That’s military phonetics for “Roku Help”.
Last month, I bought a Roku XD-S so we could watch Netflix on our TV rather than on a laptop.
It’s a fine unit for streaming Netflix and (probably) Amazon Video-on-Demand, Major League Baseball on demand and so on.
The interface was a little disappointing because I hoped to be able to queue Netflix DVDs from it, but the primary function was streaming and at that it performs quite well.
Trouble is, the Wii that we never use (it was a gift) now plays Netflix as well, so we no longer need the Roku. The last thing we need is another box and more wires under the TV.
Beam me up
So I use the Roku support form on their website to ask for a RMA. I would have called them, but nowhere on their site does it say “DO THIS TO RETURN YOUR UNIT”, despite the lovely graphics saying “30 day unconditional return policy”.
The next day, I get an email saying “We don’t do RMAs by email, please call 888-600-7658.”
That’s fine, so I call.
I get transferred overseas, judging from the accent of the very nice man who answers the phone.
While his command of English is an order of magnitude (or several) better than my command of his native tongue, we have accents to deal with. Both of us.
We end up using military phonetics for TWENTY-THREE minutes because we can’t communicate very well, primarily due to our accents.
Throw in 5s, 9s, Cs, Ss and Fs and we had a jolly time.
Focus: Customer Experience
Shipping your tech support overseas doesn’t bother me, as long as the internal feedback chain remains in place and the customers are served well.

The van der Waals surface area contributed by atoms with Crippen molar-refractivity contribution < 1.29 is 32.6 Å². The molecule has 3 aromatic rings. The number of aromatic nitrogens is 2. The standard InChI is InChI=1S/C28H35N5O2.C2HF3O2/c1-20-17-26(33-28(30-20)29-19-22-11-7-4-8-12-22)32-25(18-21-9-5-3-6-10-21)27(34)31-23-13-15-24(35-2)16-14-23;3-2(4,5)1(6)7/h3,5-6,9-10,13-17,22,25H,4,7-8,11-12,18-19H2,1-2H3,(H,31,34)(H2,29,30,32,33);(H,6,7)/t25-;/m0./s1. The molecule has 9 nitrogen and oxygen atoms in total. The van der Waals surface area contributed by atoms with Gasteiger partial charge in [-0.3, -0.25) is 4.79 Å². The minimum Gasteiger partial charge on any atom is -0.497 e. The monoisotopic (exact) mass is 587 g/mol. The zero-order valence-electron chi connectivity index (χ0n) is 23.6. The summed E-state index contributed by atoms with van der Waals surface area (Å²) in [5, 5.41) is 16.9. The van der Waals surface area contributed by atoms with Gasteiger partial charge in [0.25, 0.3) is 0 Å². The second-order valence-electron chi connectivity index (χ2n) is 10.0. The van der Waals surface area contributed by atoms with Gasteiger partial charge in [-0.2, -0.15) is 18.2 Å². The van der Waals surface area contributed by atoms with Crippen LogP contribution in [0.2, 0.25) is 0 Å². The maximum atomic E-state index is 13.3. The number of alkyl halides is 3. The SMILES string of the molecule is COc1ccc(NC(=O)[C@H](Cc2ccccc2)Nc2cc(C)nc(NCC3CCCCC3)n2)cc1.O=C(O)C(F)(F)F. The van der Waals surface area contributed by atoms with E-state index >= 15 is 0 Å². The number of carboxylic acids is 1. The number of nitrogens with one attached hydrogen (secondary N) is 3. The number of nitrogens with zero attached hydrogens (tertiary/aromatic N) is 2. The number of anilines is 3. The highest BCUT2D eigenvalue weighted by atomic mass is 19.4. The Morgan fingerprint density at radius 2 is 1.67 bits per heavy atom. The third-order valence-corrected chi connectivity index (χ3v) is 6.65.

Putting people on the phone who require Hotel Echo Lima Papa (“H E L P”) to be understood (and to understand the caller) does your company a disservice and alienates customers – regardless of what their native tongue might be.
The guy did an admirable job and given our communication issues, showed great patience. Neither of us got angry. I got what I needed.
But 23 minutes to get a RMA because names, email addresses, street addresses and so on have to be communicated in military phonetic alphabet creates a horrid customer experience.
As a small business owner, you probably aren’t even considering moving your customer support overseas. But are you doing something else that creates a customer experience that is this slow and unproductive?
As I said last Friday, “follow the paper”.
PS: Shortly after the call, I received an email with the details of the RMA, shipment and packing info, etc. We got it right, but the email was a ton faster and crystal clear. The SAME rep could have serviced that request perfectly via email in 2 minutes, rather than spending 23 minutes on the phone.